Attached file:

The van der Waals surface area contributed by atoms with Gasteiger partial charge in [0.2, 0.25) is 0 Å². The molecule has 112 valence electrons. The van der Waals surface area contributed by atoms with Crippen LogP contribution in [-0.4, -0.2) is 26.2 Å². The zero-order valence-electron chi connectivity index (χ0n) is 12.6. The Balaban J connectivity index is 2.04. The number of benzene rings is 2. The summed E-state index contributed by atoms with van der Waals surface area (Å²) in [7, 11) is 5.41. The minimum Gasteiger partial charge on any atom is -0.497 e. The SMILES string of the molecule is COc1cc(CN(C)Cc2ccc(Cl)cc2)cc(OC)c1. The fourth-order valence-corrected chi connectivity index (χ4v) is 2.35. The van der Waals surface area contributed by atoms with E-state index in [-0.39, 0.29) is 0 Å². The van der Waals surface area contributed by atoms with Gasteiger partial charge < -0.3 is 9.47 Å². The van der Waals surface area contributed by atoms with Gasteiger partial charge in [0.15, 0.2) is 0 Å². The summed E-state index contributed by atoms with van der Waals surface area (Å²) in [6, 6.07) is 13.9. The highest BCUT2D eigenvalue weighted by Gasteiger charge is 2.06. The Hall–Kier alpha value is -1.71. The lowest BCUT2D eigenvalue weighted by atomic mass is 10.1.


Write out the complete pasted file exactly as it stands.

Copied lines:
The van der Waals surface area contributed by atoms with Gasteiger partial charge in [0.2, 0.25) is 0 Å². The molecule has 112 valence electrons. The van der Waals surface area contributed by atoms with Crippen LogP contribution in [-0.4, -0.2) is 26.2 Å². The zero-order valence-electron chi connectivity index (χ0n) is 12.6. The Balaban J connectivity index is 2.04. The number of benzene rings is 2. The summed E-state index contributed by atoms with van der Waals surface area (Å²) in [7, 11) is 5.41. The minimum Gasteiger partial charge on any atom is -0.497 e. The SMILES string of the molecule is COc1cc(CN(C)Cc2ccc(Cl)cc2)cc(OC)c1. The fourth-order valence-corrected chi connectivity index (χ4v) is 2.35. The van der Waals surface area contributed by atoms with E-state index in [-0.39, 0.29) is 0 Å². The van der Waals surface area contributed by atoms with Gasteiger partial charge < -0.3 is 9.47 Å². The van der Waals surface area contributed by atoms with Gasteiger partial charge in [0.15, 0.2) is 0 Å². The summed E-state index contributed by atoms with van der Waals surface area (Å²) in [6, 6.07) is 13.9. The highest BCUT2D eigenvalue weighted by Gasteiger charge is 2.06. The Hall–Kier alpha value is -1.71. The lowest BCUT2D eigenvalue weighted by atomic mass is 10.1.